3. Then, to modify your Drive settings, click on the dashboard menu for “Settings.” Once there, in the Services menu tree on the left, choose “Drive and Docs.” * Note, “Drive and Docs” may just be called “Drive” on your system.
  4. Once there, you have several options.
    1. Web Address can be configured to customize the URL at which your drive docs are accessible. Note, if you change this you’ll need to change cname records at your host/domain company. Google provides instructions for you to do that for most major hosts.
    2. Sharing options allows you to specify whether docs can be shared with only those inside your organization or those outside your organization. For instance, at OrgSpring, our domain name uses Google apps for its domain orgspring.com. Any OrgSpring user in our domain can see our docs, and we allow users to share outside the orgspring.com domain as well. That means, we can share drive docs with people outside our organization.
    3. Document visibility – This is an important option to set. You can choose to make each new document created inside your drive private – which means it has to be configured to share each time you want to share it. Or you can make it sharable for anyone with the link, or anyone at the organization. We use private, because it allows each user to have their own private docs, which they can then choose to share if they wish. Be careful with this setting. If you choose to have the document shared automatically across the organization, that means anything you create will be visible by other team members as soon as that document is created.
    4. Offline docs is a great feature to view and even edit offline drive docs. I recommend making that option available. It allows you to edit documents even without an internet connection, and then when your connection is re-established the doc is automatically updated on Google drive. That’s a feature we dive into in much more detail in the fourth video.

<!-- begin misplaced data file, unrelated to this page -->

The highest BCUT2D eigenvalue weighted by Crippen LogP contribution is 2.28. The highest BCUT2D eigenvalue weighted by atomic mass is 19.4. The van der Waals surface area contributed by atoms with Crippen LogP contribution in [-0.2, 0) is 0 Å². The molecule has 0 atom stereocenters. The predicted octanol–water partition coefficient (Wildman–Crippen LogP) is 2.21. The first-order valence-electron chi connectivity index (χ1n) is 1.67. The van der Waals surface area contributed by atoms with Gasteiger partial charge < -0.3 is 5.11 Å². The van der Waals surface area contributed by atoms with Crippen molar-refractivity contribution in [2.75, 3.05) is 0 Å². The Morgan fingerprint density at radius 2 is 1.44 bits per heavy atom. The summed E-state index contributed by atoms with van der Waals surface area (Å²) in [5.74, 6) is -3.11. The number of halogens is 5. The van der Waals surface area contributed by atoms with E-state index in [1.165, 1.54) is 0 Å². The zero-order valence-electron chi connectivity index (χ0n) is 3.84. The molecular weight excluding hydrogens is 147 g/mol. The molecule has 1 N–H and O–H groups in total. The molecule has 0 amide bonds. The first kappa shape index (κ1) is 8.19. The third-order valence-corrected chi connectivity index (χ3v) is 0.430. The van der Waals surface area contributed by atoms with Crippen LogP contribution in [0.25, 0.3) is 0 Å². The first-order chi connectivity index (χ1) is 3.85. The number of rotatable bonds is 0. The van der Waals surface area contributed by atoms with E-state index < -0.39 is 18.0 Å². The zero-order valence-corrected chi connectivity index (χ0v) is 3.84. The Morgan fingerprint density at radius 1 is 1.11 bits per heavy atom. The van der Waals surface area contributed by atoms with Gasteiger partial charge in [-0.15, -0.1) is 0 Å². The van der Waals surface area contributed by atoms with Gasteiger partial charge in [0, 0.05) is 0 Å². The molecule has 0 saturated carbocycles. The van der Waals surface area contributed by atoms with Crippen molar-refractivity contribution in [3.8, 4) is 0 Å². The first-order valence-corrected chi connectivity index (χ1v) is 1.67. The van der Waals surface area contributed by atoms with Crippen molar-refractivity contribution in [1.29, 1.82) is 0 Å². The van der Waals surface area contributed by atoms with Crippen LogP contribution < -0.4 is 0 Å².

5. Drive for Mac/PC – this allows users to download drive to their computers, which allows them to sync files from their personal computers directly to their own google drives. This is also necessary for editing offline files as described in our video. Drive installs well on both systems and makes viewing, uploading, and sharing files a snap.

 

For a video walkthrough on how to enable Google Drive – watch below:

 

Uploading and Sharing Files, and Collaboration with Google Drive

Uploading Drive files couldn’t be easier, whether you use the online version or the version installed on your computer. Online, you simply click create to make a new file, or the drive upload button to upload an existing file from your computer.

Create Google Docs with Google Drive

 

New files can be organized into “collections,” Google’s fancy word for folders. The beauty of this system, which shouldn’t be overlooked is that single files can be placed into multiple folders. It’s a cross between tagging and folders.

Once editing a file, changes are automatically saved every few seconds. Major revisions will show up a revision history section of the file menu, which you can access at any time. If you want to save a specific version of the file for later use you can do that too. This is much like Mac OS file system, which allows different versions of the file to be saved. Except with Google Drive, the system accepts many more file types and is much easier to upload, download, and access your files in the cloud. Once you wrap your head around the ability to have one file with multiple versions you really get a sense of the power of this system. Essentially you can create a drive for yourself in which any major file revision that you might want to go back to at some time can be restored. This is great for tracking changes, or for reverting back to a file’s previous glory. This virtually eliminates making mistakes with file copy over-writes.

Sharing Files in Google Drive

Google Drive, much like its predecessor Google Docs, makes sharing files an easy task. You can share from within the Google Document itself by clicking on the blue share button at the top right of any google drive/doc page. You can also share from the File Menu within the document itself. A third way to share is in the Drive file/folder view, by selecting the check box next to the document(s) you wish to share and clicking on the share icon in the menu that appears above the files. Either of those methods will bring up a window similar to what you see below:

Google Drive Sharing Window